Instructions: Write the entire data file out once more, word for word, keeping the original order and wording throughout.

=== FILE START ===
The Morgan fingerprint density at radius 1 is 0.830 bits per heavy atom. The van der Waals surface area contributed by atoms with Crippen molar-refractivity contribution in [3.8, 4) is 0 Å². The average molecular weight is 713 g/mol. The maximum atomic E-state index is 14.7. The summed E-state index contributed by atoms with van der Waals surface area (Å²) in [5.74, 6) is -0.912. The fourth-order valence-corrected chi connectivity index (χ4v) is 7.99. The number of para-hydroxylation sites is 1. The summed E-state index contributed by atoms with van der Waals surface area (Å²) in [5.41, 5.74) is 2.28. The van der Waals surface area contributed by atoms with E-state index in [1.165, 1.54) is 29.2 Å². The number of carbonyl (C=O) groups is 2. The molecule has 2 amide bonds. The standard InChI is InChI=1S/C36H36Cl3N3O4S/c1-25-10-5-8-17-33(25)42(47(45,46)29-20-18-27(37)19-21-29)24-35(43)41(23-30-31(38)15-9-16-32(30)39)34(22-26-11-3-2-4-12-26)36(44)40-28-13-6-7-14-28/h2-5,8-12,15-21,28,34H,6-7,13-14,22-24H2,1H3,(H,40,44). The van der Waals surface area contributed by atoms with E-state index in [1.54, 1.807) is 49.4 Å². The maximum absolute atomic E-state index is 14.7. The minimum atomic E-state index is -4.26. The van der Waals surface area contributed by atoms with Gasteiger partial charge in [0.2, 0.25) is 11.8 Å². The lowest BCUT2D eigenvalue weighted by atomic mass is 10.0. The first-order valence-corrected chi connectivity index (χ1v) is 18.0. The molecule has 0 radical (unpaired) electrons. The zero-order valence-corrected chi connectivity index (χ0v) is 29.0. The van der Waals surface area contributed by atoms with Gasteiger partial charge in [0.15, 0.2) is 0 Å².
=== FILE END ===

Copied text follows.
The Morgan fingerprint density at radius 1 is 0.830 bits per heavy atom. The van der Waals surface area contributed by atoms with Crippen molar-refractivity contribution in [3.8, 4) is 0 Å². The average molecular weight is 713 g/mol. The maximum atomic E-state index is 14.7. The summed E-state index contributed by atoms with van der Waals surface area (Å²) in [5.74, 6) is -0.912. The fourth-order valence-corrected chi connectivity index (χ4v) is 7.99. The number of para-hydroxylation sites is 1. The summed E-state index contributed by atoms with van der Waals surface area (Å²) in [5.41, 5.74) is 2.28. The van der Waals surface area contributed by atoms with E-state index in [1.165, 1.54) is 29.2 Å². The number of carbonyl (C=O) groups is 2. The molecule has 2 amide bonds. The standard InChI is InChI=1S/C36H36Cl3N3O4S/c1-25-10-5-8-17-33(25)42(47(45,46)29-20-18-27(37)19-21-29)24-35(43)41(23-30-31(38)15-9-16-32(30)39)34(22-26-11-3-2-4-12-26)36(44)40-28-13-6-7-14-28/h2-5,8-12,15-21,28,34H,6-7,13-14,22-24H2,1H3,(H,40,44). The van der Waals surface area contributed by atoms with E-state index in [1.54, 1.807) is 49.4 Å². The maximum absolute atomic E-state index is 14.7. The minimum atomic E-state index is -4.26. The van der Waals surface area contributed by atoms with Gasteiger partial charge in [0.2, 0.25) is 11.8 Å². The lowest BCUT2D eigenvalue weighted by atomic mass is 10.0. The first-order valence-corrected chi connectivity index (χ1v) is 18.0. The molecule has 0 radical (unpaired) electrons. The zero-order valence-corrected chi connectivity index (χ0v) is 29.0. The van der Waals surface area contributed by atoms with Gasteiger partial charge in [0.15, 0.2) is 0 Å².